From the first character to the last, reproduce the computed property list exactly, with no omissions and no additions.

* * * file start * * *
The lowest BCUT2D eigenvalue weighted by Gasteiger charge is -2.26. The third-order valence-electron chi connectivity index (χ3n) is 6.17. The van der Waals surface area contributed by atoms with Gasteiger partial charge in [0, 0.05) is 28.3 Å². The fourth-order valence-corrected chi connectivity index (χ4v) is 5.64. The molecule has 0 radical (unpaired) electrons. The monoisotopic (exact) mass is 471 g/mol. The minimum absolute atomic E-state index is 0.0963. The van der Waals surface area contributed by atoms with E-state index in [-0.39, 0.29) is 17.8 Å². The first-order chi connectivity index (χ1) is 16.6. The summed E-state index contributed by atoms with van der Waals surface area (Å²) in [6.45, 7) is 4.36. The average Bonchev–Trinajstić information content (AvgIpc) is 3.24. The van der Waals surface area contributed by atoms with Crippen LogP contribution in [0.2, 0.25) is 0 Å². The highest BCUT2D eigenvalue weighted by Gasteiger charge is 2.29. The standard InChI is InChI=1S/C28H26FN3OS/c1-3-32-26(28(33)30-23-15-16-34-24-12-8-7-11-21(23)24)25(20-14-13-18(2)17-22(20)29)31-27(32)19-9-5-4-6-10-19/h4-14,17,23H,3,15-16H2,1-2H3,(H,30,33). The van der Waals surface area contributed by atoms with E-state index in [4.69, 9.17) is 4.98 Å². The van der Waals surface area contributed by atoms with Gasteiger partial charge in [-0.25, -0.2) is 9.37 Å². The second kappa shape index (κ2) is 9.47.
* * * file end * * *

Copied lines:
The lowest BCUT2D eigenvalue weighted by Gasteiger charge is -2.26. The third-order valence-electron chi connectivity index (χ3n) is 6.17. The van der Waals surface area contributed by atoms with Gasteiger partial charge in [0, 0.05) is 28.3 Å². The fourth-order valence-corrected chi connectivity index (χ4v) is 5.64. The molecule has 0 radical (unpaired) electrons. The monoisotopic (exact) mass is 471 g/mol. The minimum absolute atomic E-state index is 0.0963. The van der Waals surface area contributed by atoms with E-state index in [-0.39, 0.29) is 17.8 Å². The first-order chi connectivity index (χ1) is 16.6. The summed E-state index contributed by atoms with van der Waals surface area (Å²) in [6.45, 7) is 4.36. The average Bonchev–Trinajstić information content (AvgIpc) is 3.24. The van der Waals surface area contributed by atoms with Crippen LogP contribution in [0.2, 0.25) is 0 Å². The highest BCUT2D eigenvalue weighted by Gasteiger charge is 2.29. The standard InChI is InChI=1S/C28H26FN3OS/c1-3-32-26(28(33)30-23-15-16-34-24-12-8-7-11-21(23)24)25(20-14-13-18(2)17-22(20)29)31-27(32)19-9-5-4-6-10-19/h4-14,17,23H,3,15-16H2,1-2H3,(H,30,33). The van der Waals surface area contributed by atoms with E-state index in [4.69, 9.17) is 4.98 Å². The van der Waals surface area contributed by atoms with Gasteiger partial charge in [-0.25, -0.2) is 9.37 Å². The second kappa shape index (κ2) is 9.47.